Apr 9, 2015 - 11:04 AM EST | Posted under: General, Pediatric Dentistry
Are your child’s teeth tender and their gums slightly swollen? They may have periodontal disease and must see a dentist immediately to begin treatment if you see signs of gum disease. Many believe periodontal disease only affects adults, but children can also develop it at any time in their youth. Learn what to expect as you take your child through treatment.
6 Signs of Gum Disease
Gum disease can span the spectrum from simple tenderness to serious illness. Dentists divide them into these categories:
- Tender, red gums
- Bleeding gums when brushing and flossing
- Receding gums
- Loose or separating teeth
- A shift in alignment of jaw and bite
- Halitosis or bad taste in the mouth
Causes of Gum Disease
Plaque and bacteria are the leading causes of gingivitis. But the buildup of this dental decay can lead to severe periodontal disease. Decay may be the most common culprit in gingivitis, but these are other potential reasons:
- A vitamin C deficiency or a diet lacking essential nutrients
- Poor oral hygiene
- Teeth grinding
- Medical conditions including diabetes and systemic or autoimmune diseases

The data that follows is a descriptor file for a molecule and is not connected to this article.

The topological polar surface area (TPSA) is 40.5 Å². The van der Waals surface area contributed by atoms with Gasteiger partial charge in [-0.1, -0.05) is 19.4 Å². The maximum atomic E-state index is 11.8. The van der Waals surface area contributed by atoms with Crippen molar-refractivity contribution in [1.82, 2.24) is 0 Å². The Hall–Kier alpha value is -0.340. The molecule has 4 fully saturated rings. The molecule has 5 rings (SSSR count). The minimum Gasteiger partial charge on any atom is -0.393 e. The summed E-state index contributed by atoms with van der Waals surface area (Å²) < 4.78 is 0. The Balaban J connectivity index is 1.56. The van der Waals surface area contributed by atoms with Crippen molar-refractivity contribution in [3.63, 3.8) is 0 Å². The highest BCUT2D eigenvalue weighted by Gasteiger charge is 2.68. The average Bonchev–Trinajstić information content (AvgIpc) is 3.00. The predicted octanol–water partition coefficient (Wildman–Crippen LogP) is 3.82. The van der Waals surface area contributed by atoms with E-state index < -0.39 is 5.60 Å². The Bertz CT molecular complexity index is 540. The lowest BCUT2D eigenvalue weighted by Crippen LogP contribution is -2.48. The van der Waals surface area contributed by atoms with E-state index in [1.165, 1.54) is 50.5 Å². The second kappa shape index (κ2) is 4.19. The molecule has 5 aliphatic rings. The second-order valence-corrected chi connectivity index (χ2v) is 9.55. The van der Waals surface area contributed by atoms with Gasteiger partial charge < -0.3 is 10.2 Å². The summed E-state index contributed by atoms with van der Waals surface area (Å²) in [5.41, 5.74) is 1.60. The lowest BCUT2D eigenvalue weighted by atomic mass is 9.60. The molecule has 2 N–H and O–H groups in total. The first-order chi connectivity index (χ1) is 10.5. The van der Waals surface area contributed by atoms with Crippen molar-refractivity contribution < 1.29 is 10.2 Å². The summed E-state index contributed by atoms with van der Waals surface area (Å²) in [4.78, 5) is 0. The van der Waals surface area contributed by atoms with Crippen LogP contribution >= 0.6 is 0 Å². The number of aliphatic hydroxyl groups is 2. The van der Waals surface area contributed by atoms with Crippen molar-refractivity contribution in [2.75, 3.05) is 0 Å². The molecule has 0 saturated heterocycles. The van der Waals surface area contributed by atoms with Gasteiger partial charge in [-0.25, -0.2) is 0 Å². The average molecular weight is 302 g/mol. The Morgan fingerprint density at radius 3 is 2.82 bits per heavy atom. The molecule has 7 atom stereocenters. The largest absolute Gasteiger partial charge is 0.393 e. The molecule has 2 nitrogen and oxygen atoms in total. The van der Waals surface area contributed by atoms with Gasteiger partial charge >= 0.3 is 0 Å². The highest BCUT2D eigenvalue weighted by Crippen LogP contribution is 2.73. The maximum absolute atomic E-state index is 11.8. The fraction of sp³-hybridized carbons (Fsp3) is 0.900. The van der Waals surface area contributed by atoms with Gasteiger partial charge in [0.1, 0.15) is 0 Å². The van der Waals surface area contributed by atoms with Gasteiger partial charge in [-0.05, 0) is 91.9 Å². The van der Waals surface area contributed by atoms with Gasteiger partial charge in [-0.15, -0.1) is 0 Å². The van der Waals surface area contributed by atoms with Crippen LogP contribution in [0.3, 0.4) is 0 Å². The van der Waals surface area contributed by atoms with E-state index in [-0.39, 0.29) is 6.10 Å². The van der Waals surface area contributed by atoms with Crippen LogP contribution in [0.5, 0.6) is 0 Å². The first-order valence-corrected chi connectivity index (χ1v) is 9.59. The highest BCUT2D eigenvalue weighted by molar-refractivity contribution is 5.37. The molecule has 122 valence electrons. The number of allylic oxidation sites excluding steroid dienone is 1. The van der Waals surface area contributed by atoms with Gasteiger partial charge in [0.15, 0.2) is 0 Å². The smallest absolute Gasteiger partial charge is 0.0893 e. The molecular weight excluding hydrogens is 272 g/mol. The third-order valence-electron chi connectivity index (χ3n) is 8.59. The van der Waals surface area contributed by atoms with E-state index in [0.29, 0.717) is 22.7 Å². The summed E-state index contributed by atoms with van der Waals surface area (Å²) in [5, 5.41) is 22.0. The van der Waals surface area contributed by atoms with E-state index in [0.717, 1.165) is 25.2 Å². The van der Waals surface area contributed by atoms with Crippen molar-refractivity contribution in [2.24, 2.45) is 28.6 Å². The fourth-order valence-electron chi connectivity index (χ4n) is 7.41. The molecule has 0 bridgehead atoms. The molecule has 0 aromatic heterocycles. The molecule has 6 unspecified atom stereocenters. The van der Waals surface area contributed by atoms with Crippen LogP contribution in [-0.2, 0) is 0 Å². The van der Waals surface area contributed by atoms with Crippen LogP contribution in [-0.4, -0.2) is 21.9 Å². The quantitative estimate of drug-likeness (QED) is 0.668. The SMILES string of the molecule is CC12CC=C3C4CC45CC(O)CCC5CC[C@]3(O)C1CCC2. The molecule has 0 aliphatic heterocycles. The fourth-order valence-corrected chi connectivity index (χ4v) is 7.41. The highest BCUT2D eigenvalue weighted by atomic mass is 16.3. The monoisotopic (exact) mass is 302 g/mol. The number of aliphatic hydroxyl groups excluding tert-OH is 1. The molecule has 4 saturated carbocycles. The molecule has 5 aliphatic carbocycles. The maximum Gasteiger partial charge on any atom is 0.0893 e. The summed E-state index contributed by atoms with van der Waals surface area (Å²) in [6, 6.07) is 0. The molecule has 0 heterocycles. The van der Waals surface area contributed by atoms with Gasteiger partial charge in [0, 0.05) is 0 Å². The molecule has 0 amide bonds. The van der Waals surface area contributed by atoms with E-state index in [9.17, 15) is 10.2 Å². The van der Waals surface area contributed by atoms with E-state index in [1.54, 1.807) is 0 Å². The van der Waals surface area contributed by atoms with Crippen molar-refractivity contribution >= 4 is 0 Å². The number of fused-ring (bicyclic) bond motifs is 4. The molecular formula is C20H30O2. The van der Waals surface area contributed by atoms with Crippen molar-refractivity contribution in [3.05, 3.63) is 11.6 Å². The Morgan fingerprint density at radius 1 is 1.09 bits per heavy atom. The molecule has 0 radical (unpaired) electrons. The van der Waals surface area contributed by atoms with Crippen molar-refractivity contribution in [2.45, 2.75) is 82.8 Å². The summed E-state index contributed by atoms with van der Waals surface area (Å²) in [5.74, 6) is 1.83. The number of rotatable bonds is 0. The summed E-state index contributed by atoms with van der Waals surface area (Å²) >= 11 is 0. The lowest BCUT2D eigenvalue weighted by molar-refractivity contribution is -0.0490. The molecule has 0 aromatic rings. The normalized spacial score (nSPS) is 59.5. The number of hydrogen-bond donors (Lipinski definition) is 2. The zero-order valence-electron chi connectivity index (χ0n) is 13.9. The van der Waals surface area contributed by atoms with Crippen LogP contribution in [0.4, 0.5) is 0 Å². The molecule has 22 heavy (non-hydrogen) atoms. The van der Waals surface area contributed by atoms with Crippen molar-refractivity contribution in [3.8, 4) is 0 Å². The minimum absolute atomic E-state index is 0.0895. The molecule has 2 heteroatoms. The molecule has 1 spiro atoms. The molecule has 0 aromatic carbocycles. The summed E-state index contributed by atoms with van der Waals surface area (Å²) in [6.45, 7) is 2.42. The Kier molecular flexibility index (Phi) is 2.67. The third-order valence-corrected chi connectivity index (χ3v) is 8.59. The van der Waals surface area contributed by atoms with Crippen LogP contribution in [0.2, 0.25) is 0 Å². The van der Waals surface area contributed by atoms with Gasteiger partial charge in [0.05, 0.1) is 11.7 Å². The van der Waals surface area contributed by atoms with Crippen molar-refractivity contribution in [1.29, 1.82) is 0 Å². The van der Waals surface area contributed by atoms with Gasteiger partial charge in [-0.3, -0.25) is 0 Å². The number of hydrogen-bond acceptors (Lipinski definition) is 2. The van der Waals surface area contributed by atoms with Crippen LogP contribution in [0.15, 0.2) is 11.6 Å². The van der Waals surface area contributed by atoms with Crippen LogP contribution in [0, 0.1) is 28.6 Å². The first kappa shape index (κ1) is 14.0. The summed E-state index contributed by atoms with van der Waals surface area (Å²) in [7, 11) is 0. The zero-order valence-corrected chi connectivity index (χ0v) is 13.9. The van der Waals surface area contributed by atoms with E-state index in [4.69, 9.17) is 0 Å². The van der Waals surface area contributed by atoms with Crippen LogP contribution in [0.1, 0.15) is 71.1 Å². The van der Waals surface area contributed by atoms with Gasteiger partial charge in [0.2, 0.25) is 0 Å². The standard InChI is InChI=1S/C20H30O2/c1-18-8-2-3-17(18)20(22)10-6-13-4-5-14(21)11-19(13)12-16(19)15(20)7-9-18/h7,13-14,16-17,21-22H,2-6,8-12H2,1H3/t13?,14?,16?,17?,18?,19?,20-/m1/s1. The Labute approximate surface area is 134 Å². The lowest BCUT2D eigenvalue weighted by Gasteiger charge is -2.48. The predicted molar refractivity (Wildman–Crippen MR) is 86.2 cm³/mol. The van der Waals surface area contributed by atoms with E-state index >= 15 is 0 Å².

- Hormonal changes
- Certain medications
Stages of Periodontal Disease
The stages of gum disease range from slight to severe. Dentists divide them into these three categories:
- Gingivitis: As the mildest form of periodontal disease, the gums are starting to become swollen and tend to bleed easily when during brushing and flossing.
- Mild periodontitis: If gingivitis isleftuntreated, it can worsen into this stage. The signs of this gum disease include severely swollen gums, pockets around the gum line, loosening of teeth, and erosion of the bone surrounding teeth.
- Moderate to advanced periodontitis: This is the most advanced stage because it is a substantial loss of both bone and tissue around the teeth.
Treatment of Periodontal Disease
Your child’s dentist in Florida, Maryland and Virginia will determine the best course of care for your child based on their age and medical history, along with the extent of the periodontal disease and your child’s tolerance levels. Treatment typically includes plaque removal procedures, medication, or surgery for advanced cases.